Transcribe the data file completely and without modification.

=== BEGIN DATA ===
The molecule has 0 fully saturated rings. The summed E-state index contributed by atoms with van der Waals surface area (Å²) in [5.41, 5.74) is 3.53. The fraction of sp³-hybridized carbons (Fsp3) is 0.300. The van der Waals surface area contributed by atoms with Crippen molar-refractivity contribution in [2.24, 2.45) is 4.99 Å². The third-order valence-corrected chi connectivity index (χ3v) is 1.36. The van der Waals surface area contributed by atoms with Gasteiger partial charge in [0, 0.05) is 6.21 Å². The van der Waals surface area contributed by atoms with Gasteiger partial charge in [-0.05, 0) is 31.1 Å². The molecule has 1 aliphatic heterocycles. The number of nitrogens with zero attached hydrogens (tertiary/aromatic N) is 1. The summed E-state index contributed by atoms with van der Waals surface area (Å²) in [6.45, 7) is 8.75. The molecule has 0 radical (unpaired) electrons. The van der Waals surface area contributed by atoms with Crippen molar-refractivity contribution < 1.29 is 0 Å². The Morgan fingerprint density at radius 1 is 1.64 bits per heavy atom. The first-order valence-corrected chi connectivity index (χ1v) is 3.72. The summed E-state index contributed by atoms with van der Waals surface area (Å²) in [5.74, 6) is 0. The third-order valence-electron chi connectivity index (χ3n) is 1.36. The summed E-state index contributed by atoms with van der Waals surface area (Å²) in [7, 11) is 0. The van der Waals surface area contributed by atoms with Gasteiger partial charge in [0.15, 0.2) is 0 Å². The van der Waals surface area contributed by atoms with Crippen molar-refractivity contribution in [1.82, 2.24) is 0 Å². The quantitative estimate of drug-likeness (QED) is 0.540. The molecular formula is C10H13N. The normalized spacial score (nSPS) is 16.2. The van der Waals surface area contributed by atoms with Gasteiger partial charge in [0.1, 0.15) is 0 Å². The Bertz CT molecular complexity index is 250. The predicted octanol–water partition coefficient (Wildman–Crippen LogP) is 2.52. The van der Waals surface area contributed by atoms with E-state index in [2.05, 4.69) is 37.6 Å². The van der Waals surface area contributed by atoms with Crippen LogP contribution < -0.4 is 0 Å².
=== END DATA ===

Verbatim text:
The molecule has 0 fully saturated rings. The summed E-state index contributed by atoms with van der Waals surface area (Å²) in [5.41, 5.74) is 3.53. The fraction of sp³-hybridized carbons (Fsp3) is 0.300. The van der Waals surface area contributed by atoms with Crippen molar-refractivity contribution in [2.24, 2.45) is 4.99 Å². The third-order valence-corrected chi connectivity index (χ3v) is 1.36. The van der Waals surface area contributed by atoms with Gasteiger partial charge in [0, 0.05) is 6.21 Å². The van der Waals surface area contributed by atoms with Gasteiger partial charge in [-0.05, 0) is 31.1 Å². The molecule has 1 aliphatic heterocycles. The number of nitrogens with zero attached hydrogens (tertiary/aromatic N) is 1. The summed E-state index contributed by atoms with van der Waals surface area (Å²) in [6.45, 7) is 8.75. The molecule has 0 radical (unpaired) electrons. The van der Waals surface area contributed by atoms with Crippen molar-refractivity contribution < 1.29 is 0 Å². The Morgan fingerprint density at radius 1 is 1.64 bits per heavy atom. The first-order valence-corrected chi connectivity index (χ1v) is 3.72. The summed E-state index contributed by atoms with van der Waals surface area (Å²) in [5.74, 6) is 0. The third-order valence-electron chi connectivity index (χ3n) is 1.36. The summed E-state index contributed by atoms with van der Waals surface area (Å²) in [7, 11) is 0. The van der Waals surface area contributed by atoms with Gasteiger partial charge in [0.15, 0.2) is 0 Å². The van der Waals surface area contributed by atoms with Crippen molar-refractivity contribution in [1.82, 2.24) is 0 Å². The quantitative estimate of drug-likeness (QED) is 0.540. The molecular formula is C10H13N. The normalized spacial score (nSPS) is 16.2. The van der Waals surface area contributed by atoms with Gasteiger partial charge in [0.1, 0.15) is 0 Å². The Bertz CT molecular complexity index is 250. The predicted octanol–water partition coefficient (Wildman–Crippen LogP) is 2.52. The van der Waals surface area contributed by atoms with E-state index in [2.05, 4.69) is 37.6 Å². The van der Waals surface area contributed by atoms with Crippen LogP contribution < -0.4 is 0 Å².